#150 Savannah.

We made a whirlwind trip to Savannah for the day, and I just don’t know where to begin. We went straight to the visitor’s center and picked up a map of the city, then set off on foot to see every last thing that Ginny, my awesome graphic design professor at Ole Miss who used to live in Savannah, had told me to see and do. First, was lunch at the Cotton Exchange Tavern on River Street. We descended down stairs to the river level and walked down a cobblestone street to enjoy “the best food in Savannah”. Ginny wasn’t lying. It was the best burger ever.
After that, we hit every square in search of John Wesley’s memorial statue. Ben couldn’t get there fast enough. We lingered and read all the historical markers about the father of Methodism, and I finally coaxed him away with promises of finding a cold drink somewhere nearby. You can always bribe him with sugar and food.
It just so happens that cold Nehi peach drinks were waiting for us in The Paris Market. Crystel — I canNOT thank you enough for this recommendation. It was the highlight of the day! This place was like Anthropologie, Balthazar, Cavallini & Co., Pottery Barn and Sephora all rolled into one. It felt like we had stepped into a Parisian home, full to the brim with gorgeous little antiques, paper goods, cosmetics, and home furnishings. I felt so wildly inspired when I left. I just can’t get over it!
(I bought a handful of these vintage photos for some upcoming Lucky Luxe projects.)
I also found my next haircut… What do you think?
(I swear I wasn’t being a creeper. I asked if I could take the picture of her hair!)
Next, we walked a few blocks to Pulaski square. In case you weren’t aware, there was a time when I had accepted a scholarship from the Savannah College of Art and Design. I had chosen my dorm. I had met my advisors. Then I met Ben, called SCAD and said I wouldn’t be coming in the fall, applied to Ole Miss, married the boy and here we are. That’s the way it goes when the real thing comes along. I wanted to show Ben the place he would have been coming to visit his girlfriend, to see the dorms where I would have been night after night making long distance phone calls. I’m so glad I made that decision because I honestly don’t know that I would have fit in with the students there.
Just a couple blocks away was Chippewa Square, my favorite thing in all of Savannah because this is the place where they filmed the bus stop scenes on Forrest Gump (one of my all-time favorite movies). Just for the movie, they made a bench and placed it on the north side of the square facing Bull Street. Now there is nothing there but a little sign indicating the name of the park and a ring of flowers in the spot where Tom Hanks sat on that bench. I was expecting a lot more fanfare than that, but I could feel the Forrest vibes just standing in that spot and I could cry when I think of the title score from the movie. See what I mean right here!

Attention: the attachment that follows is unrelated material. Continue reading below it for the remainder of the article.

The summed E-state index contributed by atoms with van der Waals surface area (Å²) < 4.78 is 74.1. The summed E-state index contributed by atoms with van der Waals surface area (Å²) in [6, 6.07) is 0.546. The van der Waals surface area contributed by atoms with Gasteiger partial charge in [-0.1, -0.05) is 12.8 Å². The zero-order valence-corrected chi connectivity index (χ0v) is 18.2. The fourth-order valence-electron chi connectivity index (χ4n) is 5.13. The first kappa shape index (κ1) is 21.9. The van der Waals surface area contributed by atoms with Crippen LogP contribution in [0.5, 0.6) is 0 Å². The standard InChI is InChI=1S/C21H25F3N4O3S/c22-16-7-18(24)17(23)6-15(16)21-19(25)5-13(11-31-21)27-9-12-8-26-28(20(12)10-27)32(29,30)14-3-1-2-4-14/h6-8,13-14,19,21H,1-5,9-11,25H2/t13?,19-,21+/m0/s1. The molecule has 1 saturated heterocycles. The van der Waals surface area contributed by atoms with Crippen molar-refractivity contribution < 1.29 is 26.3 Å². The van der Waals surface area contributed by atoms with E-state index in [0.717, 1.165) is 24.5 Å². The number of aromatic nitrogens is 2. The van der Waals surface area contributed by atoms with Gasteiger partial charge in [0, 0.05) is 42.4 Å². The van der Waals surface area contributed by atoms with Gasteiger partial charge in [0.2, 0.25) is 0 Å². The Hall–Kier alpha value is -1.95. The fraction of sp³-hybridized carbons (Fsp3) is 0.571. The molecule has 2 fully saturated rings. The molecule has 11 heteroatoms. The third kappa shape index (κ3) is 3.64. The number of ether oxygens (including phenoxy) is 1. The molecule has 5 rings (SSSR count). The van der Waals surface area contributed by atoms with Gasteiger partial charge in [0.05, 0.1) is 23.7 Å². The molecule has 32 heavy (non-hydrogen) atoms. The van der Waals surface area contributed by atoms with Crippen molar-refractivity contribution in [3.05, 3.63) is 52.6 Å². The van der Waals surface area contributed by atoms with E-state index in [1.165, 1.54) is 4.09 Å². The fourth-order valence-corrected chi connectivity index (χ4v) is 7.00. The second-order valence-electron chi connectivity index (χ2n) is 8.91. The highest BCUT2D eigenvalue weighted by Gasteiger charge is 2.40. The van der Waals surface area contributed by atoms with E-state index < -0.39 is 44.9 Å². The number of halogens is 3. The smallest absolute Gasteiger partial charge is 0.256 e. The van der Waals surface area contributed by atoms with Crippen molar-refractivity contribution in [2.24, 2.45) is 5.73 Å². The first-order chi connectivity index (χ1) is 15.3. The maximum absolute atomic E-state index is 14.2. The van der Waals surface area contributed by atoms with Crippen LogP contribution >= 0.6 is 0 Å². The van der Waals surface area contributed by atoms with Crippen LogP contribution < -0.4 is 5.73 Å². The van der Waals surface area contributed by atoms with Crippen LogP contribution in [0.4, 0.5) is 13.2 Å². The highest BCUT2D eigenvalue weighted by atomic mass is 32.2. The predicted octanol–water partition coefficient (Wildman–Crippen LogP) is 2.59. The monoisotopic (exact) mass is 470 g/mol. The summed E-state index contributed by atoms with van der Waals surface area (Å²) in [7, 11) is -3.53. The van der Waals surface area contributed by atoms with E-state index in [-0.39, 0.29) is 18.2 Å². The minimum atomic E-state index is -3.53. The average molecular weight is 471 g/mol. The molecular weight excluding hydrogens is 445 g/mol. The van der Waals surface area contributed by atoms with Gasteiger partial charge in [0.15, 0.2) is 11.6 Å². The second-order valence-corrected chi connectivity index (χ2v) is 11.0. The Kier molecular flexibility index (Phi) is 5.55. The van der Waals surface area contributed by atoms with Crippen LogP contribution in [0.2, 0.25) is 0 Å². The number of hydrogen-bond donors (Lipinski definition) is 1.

Next, we walked a few more blocks to Mercer House, made famous in the book (and movie) Midnight in the Garden of Good and Evil. This is where the wealthy Jim Williams lived and where he infamously murdered his lover, Danny Hansford, in 1981. It gave me a chill passing by. The city experienced a huge spike in tourism after the book was released and it remained on the NY Times bestseller list for 5 years. It’s still a very big deal in Savannah.
(At this point, Ben had been speaking using his Savannah accent for most of the afternoon. His version of Kevin Spacey in Midnight.. You know, the over the top accent they always use in movies for aristocratic ‘Southunuhs’. As in “Although I attended the Univuhsity of Missippi, I frequent Savannah for intellecshul and cultural nourishment.”)
Then, just a few steps away was Forsyth Park. It takes your breath away the moment it’s in sight. I can’t imagine living in Savannah, taking long walks in the shade of those gorgeous live oaks.
Finally, we drove a few miles down the road to Bonaventure Cemetery. It was a truly amazing thing to see. This centuries old cemetery has some of the most beautiful landscape in Georgia, and was the site of the ‘bird girl’ statue from the cover of Midnight as well as the voodoo scenes over the murdered lover’s grave. The statue got so much attention after the movie was released, that it was moved to a local museum. Sadly, we didn’t get to see it, but it was still worth the drive to see so much history on those haunting, quiet acres.
Around five o’clock, we’d been walking for nearly 6 hours solid and we were completely worn out. I’m so glad we decided to make the quick trip. My parents keep telling us to travel, travel, travel while we’re young and don’t have any kids. I won’t ever forget it.